But nothing new.
Baltimore Ravens center Matt Birk passed on a chance to meet with Obama because of the president's support of Planned Parenthood. Golfer Tom Lehman was even more outspoken when rebuffing a president, calling Bill Clinton "a draft-dodging baby killer."
The routine is familiar. The president makes a few bad jokes. The championship-winning team presents the leader of the free world with a personalized jersey. Everyone smiles for the cameras.
That list includes Brady, who didn't attend a 2015 celebration because of what the quarterback insisted was a "family commitment" but others speculated was because of some unflattering comments a spokesman for President Obama made about the Deflategate scandal.
More teams would visit the White House in the years to come, but Mosher points to Richard Nixon as the first president who really pushed for a connection to athletes of all stripes, with some speculating that it was a way to make up for his failed football dreams. Most notably, he began the practice of placing congratulatory phone calls right to the locker room while teams were right in the midst of their championship celebrations.
Boston Bruins goaltender Tim Thomas declined to join the 2011 Stanley Cup champions on their White House visit, writing on social media that the government "has grown out of control, threatening the Rights, Liberties, and Property of the People."
"Actually," Mosher added, "I think it's quite refreshing."
Kraft is a friend of the 45th president, and quarterback Tom Brady drew plenty of scrutiny when one of Trump's "Make America Great Again" caps was spotted in his locker at the start of the contentious presidential campaign.
SNUBBING THE WHITE HOUSE
For some, a trip to the White House was no big deal.
Five teammates — defensive back Devin McCourty, running back LeGarrette Blount, defensive end Chris Long, linebacker Dont'a Hightower and defensive tackle Alan Branch — quickly followed suit. Most pinned their decision on political differences with the Republican administration.
President Calvin Coolidge invited the hometown Senators for a visit after their dramatic seven-game victory in the 1924 World Series, which proved to be a prudent move. Washington may be first in war and first in peace, but it's still stuck on that one Series title.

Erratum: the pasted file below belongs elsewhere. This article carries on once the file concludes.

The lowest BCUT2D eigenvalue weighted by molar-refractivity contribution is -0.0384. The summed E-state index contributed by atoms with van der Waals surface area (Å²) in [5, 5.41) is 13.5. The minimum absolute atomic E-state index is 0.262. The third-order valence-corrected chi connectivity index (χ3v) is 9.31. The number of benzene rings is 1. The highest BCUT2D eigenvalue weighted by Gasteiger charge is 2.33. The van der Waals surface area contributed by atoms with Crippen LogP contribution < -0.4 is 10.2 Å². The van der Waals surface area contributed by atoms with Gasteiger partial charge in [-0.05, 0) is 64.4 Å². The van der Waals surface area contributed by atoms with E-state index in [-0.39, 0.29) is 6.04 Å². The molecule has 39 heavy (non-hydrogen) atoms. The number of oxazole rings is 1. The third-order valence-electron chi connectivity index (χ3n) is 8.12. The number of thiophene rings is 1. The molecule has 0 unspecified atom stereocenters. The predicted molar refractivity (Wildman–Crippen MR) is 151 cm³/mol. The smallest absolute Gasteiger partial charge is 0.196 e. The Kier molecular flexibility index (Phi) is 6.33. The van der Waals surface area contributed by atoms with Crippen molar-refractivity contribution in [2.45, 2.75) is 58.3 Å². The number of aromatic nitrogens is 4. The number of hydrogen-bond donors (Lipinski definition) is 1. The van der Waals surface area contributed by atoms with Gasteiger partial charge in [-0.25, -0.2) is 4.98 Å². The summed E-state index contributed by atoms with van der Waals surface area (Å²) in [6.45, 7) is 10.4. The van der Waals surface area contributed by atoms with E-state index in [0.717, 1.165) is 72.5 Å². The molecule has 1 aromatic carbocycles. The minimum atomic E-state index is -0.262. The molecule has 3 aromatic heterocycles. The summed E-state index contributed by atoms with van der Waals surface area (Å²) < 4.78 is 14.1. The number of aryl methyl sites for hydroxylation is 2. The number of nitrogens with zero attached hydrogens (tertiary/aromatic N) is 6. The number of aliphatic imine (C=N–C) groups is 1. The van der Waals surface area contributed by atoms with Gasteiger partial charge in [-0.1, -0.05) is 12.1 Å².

Significant, to be sure.
"The balance of power in professional sports now rests more with the performers than the owners," said Stephen Mosher, a professor of sports management and media at Ithaca College. "Without a labor force, (Patriots owner) Robert Kraft has nothing but an empty stadium. He has to let his employees make these political statements if he wants to win. He has to. There's too many different political views held by players in the National Football League.
Reagan, who knew how to work the camera far better than Nixon, stepped up the game by using the White House as a backdrop for well-choreographed photo ops with champions from a wide range of sports. While these appearances were passed off as nothing more than a chance to dole out some well-deserved kudos while escaping the divisive issues of the day, the Gipper surely knew they had everything to do with politics.
No matter who's in the White House.
Now that the season is over, he's plunging into another fiery issue.
HOW IT ALL STARTED
"Basking in the reflective glory" of a championship team, as Mosher puts it, never hurts when election time rolls around. "They keep telling us over and over again that sports and politics don't mix," he said. "But that's simply not the case."
Others cited political differences with those in power in declining.
While presidents have been snubbed before,Cheap Authentic NFL Jerseys
, six players from the Super Bowl champion New England Patriots took it to another level by preemptively turning down an expected invitation from President Trump.
The quarterback's simple act of kneeling during the national anthem "is very different than what I've studied in the past," Mosher said. "He did it so politely, with so much respect. He wasn't calling attention to himself. The story only became a story when people noticed it. That stood in stark contrast to the ranting and raving that the political campaign was putting in front of the American public."
The Patriots were part of the political discourse even before they dramatically rallied from 25 points down to beat the Atlanta Falcons in the first Super Bowl to go to overtime.
Rest assured, they won't be the last to mix sports and politics.
Larry Bird shrugged off an invitation from Reagan after the Boston Celtics won an NBA title,<a href="http://www.wholes